Local News

Shopfront policy set to be endorsed

Monday 7 October 2019

The District Council look set to adopt formal planning policies for shopfront design across the district at an Executive meeting tomorrow evening.

Railway Street shopfronts in 2008

The "Retail Frontages, Design & Signage Supplementary Planning Document" will build on last year's adopted District Plan and provide guidance for retail businesses in Hertford and other East Herts towns. Ensuring that retail and town centres are of a high environmental quality is seen as important due of the changing nature of town centres.

The character of Hertford's townscape is recognised in in the document:

This market town sees its main retail and commercial area along St. Andrew Street, Old Cross, Mill Bridge /The Wash, Parliament Square, Maidenhead Street, Bull Plain, Market Place, Bircherley Green, Railway Street, and Fore Street. This area is within the Hertford Conservation Area and contains a high percentage of listed buildings with a number identified as making a positive contribution to the character and appearance of the conservation area.

The report highlights the number of good quality historic shopfronts and signs, as well as traditional materials and details.

There is also recognition that there are a number of poor quality shopfronts, fascias and advertisements - particularly in Maidenhead Street - that detract from, not only the buildings themselves, but the streetscene. Some traditional shopfronts have seen the introduction of "unacceptable" window display areas, a poor choice of colours, even to the traditional wooden shopfronts.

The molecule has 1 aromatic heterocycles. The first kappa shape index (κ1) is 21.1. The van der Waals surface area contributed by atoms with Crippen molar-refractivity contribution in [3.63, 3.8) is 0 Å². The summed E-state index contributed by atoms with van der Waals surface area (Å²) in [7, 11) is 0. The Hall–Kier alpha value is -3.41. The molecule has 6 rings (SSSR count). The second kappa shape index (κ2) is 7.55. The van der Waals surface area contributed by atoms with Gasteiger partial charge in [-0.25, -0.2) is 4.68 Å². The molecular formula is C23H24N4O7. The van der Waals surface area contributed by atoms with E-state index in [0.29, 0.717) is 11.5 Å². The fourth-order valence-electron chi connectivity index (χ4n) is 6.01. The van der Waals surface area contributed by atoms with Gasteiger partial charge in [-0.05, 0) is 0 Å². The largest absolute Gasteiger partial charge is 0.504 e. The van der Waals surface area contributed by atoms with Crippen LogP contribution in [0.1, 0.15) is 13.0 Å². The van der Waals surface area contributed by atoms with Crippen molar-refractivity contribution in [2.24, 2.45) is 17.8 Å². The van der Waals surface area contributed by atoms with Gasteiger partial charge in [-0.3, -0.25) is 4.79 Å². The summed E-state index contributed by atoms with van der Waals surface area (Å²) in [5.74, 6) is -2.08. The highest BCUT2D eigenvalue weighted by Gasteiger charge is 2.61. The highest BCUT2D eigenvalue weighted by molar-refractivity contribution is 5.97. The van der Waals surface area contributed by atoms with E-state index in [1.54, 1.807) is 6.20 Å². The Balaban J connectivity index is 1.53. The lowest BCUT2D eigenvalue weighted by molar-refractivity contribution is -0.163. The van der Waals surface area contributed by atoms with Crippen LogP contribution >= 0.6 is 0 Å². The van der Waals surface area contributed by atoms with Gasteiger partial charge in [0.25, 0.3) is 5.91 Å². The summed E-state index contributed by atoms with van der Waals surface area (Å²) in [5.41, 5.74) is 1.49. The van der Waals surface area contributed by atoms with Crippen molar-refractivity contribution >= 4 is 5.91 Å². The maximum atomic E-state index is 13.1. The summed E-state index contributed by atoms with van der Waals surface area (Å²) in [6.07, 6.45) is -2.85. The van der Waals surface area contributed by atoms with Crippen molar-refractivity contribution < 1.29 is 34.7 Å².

The council already have powers over the appearance of shops and related signage, which typically require planning permission

Some shops have been forced to tone down their colour schemes

The document offers advice on shopfront design, including examples of good and bad practice, as well as discussing classic shopfront features such as awnings, corbels, stallrisers and thresholds.

Good quality signage and fixings are also an important part of retail frontages, requiring a sympathetic approach that respects the town centre's heritage. The potential issues of corporate branding in the town's Conservation Area are recognised in the policy document:

Company logos, signs and standard shopfront designs may not be suitable for either individual buildings or in Conservation Areas. The overall appearance of the building and the area is more important than promoting a ‘corporate house style’ for different branches of the same company. Care should be taken to adapt the design and incorporate the company logo in the overall design. Multiple stores need to co-operate in modifying their standard ‘corporate’ lettering, especially in conservation areas and on listed buildings.

Many of Hertford's historical shopfronts feature awnings, as well as hanging signage.

Illumination, shutters, alarms and cameras and are also covered by planning policies relating to the town centre.

The retail frontage policy was subject to public consultation earlier in the year, with 13 representations made. 

The document is expected to be approved and adopted by the District Council's Executive Committee at a meeting tomorrow evening at Wallfields.


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